Here's What Parents Of Kids With Allergies Need To Know About This Year's Pollen Counts

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If your child has been rubbing their eyes and acting crabby lately, you might be considering an earlier bedtime. Something that may not have occurred to you was to check the pollen count. Parents of kids with allergies need to be on the lookout this year, because thanks to climate change, our weather is more bonkers than ever, and that's making the trees attack allergy sufferers worse than they're used to.

Throughout spring, summer, and fall, different types of plants drop their pollen. Trees come first, typically in March and April, followed by grasses in May, June, and July, and finally, weeds. But plants need adequate light, warm temperatures, and a good breeze in order to send their pollen flying into our eyes and noses, and even though there was plenty of sunlight in early spring, unseasonably cold temperatures in many parts of the country kept the trees from spreading their yellow sneeze dust, according to The Boston Globe. Now, we're experiencing a warm-up, so all that pollen is getting released in a giant burst all at once, rather than small amounts over a longer period of time. As temperatures continue to fluctuate, plants will keep on saving up until that one perfect day, then dropping the bomb.

"It's going to be a pretty severe year," Dr. Maria Castells, an allergist and immunologist at Brigham and Women's Hospital, told the Globe. There have already been several pollen bursts during the scattered warmer days Boston's experienced, but still, Castells said, "There is a lot of pollen from the trees that have not been released and will continue to be in the air." Keep an eye on those forecasts, and any time the temperature reaches the 60s, you can expect more tree pollen. And if you or your child are allergic to both tree pollen and grass pollen, you've probably already done the math. You're getting a double dose for the next few weeks.

People in Washington D.C. are feeling the effects, as well. They, too, experienced an unseasonably cold March and April, the Washington Post reported, but over the weekend, as the temperatures climbed, so did the pollen counts. But those numbers aren't plant-specific, which means that if you're allergic to oak trees, but the pollen in the air is birch, no matter how high the pollen count is, you're off the hook. Conversely, that also means that on a low day, if it's mostly oak flying around out there, you're in for it.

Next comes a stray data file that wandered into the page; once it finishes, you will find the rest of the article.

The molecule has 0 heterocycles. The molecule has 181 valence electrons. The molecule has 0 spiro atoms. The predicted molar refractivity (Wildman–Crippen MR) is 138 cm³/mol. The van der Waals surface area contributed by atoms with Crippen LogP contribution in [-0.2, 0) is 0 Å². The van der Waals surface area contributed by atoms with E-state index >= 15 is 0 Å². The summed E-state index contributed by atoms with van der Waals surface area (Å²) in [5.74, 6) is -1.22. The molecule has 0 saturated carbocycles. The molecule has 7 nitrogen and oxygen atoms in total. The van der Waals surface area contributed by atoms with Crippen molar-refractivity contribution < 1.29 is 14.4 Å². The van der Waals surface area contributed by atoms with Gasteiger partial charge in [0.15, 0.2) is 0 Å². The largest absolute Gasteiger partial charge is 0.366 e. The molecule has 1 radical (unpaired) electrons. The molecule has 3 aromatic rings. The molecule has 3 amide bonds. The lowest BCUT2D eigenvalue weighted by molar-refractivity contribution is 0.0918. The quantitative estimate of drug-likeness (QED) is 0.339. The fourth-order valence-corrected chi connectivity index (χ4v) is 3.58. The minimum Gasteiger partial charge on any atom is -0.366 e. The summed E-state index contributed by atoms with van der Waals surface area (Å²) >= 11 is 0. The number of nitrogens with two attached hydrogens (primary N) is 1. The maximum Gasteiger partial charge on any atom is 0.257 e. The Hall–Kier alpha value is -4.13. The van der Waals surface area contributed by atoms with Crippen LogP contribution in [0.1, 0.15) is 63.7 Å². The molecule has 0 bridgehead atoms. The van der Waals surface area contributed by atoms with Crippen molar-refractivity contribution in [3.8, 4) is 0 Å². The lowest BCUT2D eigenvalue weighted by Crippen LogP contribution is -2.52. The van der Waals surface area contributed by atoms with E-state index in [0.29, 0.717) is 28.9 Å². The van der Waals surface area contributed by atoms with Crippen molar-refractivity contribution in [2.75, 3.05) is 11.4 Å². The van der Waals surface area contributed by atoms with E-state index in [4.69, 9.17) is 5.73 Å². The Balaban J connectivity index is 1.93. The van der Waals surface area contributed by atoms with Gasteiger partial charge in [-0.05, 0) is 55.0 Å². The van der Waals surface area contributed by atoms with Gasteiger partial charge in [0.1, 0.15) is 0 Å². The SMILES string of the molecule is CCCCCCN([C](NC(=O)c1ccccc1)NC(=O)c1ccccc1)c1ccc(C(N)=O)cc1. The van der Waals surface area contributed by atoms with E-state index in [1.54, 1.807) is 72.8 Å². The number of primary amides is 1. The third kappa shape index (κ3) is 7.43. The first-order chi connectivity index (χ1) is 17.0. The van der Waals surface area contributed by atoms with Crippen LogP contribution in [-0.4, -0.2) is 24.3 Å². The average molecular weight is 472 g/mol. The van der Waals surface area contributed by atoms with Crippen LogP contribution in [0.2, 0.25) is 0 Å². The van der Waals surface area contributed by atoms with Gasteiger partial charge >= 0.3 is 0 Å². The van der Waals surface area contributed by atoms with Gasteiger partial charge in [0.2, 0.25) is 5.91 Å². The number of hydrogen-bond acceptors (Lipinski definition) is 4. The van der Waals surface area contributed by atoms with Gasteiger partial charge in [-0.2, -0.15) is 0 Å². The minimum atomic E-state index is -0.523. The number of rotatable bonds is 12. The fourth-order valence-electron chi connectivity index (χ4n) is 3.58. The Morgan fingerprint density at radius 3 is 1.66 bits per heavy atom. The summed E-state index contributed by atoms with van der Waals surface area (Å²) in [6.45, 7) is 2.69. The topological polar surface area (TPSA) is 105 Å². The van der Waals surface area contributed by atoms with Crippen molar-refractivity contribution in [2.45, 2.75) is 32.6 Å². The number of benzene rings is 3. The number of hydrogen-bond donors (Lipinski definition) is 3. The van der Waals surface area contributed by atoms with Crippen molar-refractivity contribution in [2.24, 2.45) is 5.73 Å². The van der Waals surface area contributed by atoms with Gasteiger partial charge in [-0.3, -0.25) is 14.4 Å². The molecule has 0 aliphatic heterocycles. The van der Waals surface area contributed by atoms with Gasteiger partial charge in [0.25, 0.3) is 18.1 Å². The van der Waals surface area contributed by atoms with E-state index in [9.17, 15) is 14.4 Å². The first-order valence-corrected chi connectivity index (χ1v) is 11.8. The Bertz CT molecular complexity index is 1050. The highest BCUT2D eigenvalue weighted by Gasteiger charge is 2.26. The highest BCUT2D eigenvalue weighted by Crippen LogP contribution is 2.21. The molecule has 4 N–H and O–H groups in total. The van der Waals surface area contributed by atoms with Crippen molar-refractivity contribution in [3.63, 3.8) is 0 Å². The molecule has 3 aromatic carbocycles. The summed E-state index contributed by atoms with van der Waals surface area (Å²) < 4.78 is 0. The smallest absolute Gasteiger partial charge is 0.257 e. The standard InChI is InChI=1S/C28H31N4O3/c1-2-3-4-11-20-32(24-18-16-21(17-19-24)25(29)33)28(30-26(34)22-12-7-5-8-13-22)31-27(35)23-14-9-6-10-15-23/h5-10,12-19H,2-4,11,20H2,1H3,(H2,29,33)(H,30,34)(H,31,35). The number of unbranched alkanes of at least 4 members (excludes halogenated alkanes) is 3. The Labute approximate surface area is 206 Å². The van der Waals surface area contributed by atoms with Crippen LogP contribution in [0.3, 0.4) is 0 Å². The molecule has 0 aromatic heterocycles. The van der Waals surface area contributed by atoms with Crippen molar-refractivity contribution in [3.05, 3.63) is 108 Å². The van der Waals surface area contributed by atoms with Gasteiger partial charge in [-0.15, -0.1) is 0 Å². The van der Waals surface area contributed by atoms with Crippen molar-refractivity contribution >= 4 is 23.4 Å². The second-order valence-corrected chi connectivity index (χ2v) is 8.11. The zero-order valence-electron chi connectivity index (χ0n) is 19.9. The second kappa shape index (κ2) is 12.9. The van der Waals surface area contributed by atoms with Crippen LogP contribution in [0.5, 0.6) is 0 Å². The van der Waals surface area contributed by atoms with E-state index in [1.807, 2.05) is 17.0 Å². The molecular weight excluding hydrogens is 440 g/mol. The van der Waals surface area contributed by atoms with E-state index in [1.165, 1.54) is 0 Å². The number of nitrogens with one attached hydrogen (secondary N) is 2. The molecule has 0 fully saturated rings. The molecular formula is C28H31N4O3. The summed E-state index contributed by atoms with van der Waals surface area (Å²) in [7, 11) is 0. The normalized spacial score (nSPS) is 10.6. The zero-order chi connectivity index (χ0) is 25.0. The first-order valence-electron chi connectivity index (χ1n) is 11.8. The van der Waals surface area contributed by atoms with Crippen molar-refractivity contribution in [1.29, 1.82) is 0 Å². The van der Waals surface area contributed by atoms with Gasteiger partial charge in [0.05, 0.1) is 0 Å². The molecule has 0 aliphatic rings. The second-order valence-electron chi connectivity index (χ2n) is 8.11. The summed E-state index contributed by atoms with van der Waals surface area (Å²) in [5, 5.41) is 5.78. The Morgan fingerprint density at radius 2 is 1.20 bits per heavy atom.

Don't assume your child is allergy free just because they're not sneezing up a storm, either. In addition to the classic symptoms like a runny or stuffy nose or itchy eyes, allergic rhinitis can also interfere with sleeping, leading to fatigue. Fatigue can then cause irritability, trouble concentrating, impaired memory and hand-eye coordination, and increased susceptibility to injuries, according to the American College of Allergy, Asthma & Immunology. Kids don't always have the words to express their symptoms, so acting up at home or school might be a sign that they're actually suffering from allergies.

If you suspect your child has allergies, you might be feeling anxious about the prospect of convincing them to consent to a skin test, during which several different allergens are pricked or scratched into the skin. The good news is that they might not need it. Talk to your pediatrician about trying over the counter medications decongestants, antihistamines, or steroids first. Just keep in mind that some patients need to combine two or more different medications or preparations to get total relief, according to the Cleveland Clinic, and most work best if you start taking them a couple of weeks before you anticipate symptoms.

There are also some non-pharmaceutical interventions to help your child breathe easier, like using an air conditioner rather than opening the window, avoiding the outdoors until the early evening, wearing sunglasses to shield eyes from pollen, and drying your clothes the newfangled way, rather than hanging them up outside, according to the ACAAI. One thing that won't work, no matter how much your friend might insist that it does: giving your child a daily dose of honey.

Allergy shots, also known as immunotherapy, desensitize patients to certain allergens by exposing them to small, controlled amounts over a period of time. A rudimentary understanding of this principal has led to the mistaken belief that since honey is made from pollen, eating a spoonful every day works just as well. No study has ever found any such benefits, however, because seasonal allergies are caused by airborne pollen from trees, grasses, and weeds. Honey is made from flower pollen, which is carried by bees, not the air. Some airborne pollen does naturally find its way into honey by accident (as do mold spores, bacteria, and bits of dead bees), but it's not enough to cure you, according to the ACAAI, and in some cases, honey may even cause anaphylaxis. As always, speak to your doctor before starting any course of treatment.

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